3D Printing the Cannon Beetle [Check it Out]


I've been working on this little thing periodically over the past couple weeks. Have some information:
  1. I printed this design from my college. This machine cost about $75 and financially and physically fits on a credit card. Each block is 9mm^3 and the slabs between them are 9x9x3
  2. The focus of this was to test moving parts and minimize the material required. When printed, every piece that I designed to move was able to
  3. The basic blocks are hollowed out to save material: 10 wooden blocks would cost $200 (calculated via Shapeway's guides) but hollowing them out would save $22
  4. During printing a hinge and the steering block broke. Super glue will be used for repairs
  5. Half the model is shiny and slick, a side-effect of how the printer does it's thing and is consistent with other things I have printed
  6. The "dust" bits are not easy to get rid of; the plastic likes to stick to itself. I used a toothpick to get rid of excess materials
  7. I had to 3D model each block by hand and some parts are not very easy to make reality. I wanted moving parts to be able to move when printed, so I changed some things to make that happen
  8. Bombs, flamethrowers and alike can't be a reality
  9. I'm considering modeling another larger machine to print. Probably going to scale things up a little, though. Like 10mm or 12mm cubes. Let me know if you wish to see more printed machines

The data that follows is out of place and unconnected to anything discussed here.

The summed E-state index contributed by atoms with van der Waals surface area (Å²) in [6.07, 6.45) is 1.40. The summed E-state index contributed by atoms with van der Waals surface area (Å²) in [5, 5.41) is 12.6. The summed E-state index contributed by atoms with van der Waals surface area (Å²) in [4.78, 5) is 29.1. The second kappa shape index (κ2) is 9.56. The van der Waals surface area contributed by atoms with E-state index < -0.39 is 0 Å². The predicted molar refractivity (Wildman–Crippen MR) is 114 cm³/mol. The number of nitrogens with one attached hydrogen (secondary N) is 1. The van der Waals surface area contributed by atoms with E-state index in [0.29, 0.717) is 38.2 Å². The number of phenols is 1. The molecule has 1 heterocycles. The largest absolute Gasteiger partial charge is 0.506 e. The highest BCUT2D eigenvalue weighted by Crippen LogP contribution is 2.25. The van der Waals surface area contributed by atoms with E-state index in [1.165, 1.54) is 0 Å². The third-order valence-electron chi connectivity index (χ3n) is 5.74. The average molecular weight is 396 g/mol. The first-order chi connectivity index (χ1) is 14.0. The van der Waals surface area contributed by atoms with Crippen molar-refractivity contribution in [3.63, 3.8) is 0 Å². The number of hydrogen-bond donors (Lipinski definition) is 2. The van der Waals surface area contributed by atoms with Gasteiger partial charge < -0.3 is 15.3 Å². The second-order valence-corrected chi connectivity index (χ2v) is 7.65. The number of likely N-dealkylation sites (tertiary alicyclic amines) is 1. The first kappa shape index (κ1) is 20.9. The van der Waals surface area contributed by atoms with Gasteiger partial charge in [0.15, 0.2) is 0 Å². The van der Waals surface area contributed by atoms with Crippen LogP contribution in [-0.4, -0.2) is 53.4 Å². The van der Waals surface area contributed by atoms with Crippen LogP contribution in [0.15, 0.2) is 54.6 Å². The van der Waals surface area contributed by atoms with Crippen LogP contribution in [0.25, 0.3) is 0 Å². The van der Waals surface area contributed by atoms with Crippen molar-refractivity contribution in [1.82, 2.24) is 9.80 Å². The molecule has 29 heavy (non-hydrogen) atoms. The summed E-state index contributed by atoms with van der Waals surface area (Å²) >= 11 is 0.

The model render:

Attached Files


Staff member
"flamethrowers, bombs and such just can't function when printed" Hmm, I wonder why :p
So I sent the model in a few days ago, and I can pick it up on Monday! Best part is that it cost me under $100, which is a good surprise. Photos will come when I get it.
Well I got the printed model, and it turned out pretty great. Sadly, it wasn't perfect as some parts broke while printing. One of the hinges holding a wheel broke and the pin that holds the steering block to the vehicle broke and was lost (I never got it); the pin on the cannon is still intact. It isn't anything a bit of super glue cannot fix. Otherwise, the model is a little rough and there's a lot of excess material stuck to the machine. I picked a very cheap material because this is a test, and so I had to get a toothpick and remove the leftovers. Additionally, by means of how the printer functions, half the model is shiny and slick where half is not (it's common among the previous things I have printed, too). Have some pictures, though: one of when I picked the model up, the other after piecing it together and removing some excess material.

Attached Files
I should mention that the material sticks to itself so those small "dust" bits are going to take a bit of effort to get rid of. The whole thing feels like a rubbery plastic (think like the thumbstick of a controller)


Staff member
Do you plan on coloring it?


Staff member
Matt said:
Wow nice work! I think this is the first 3D printed war machine we've seen.
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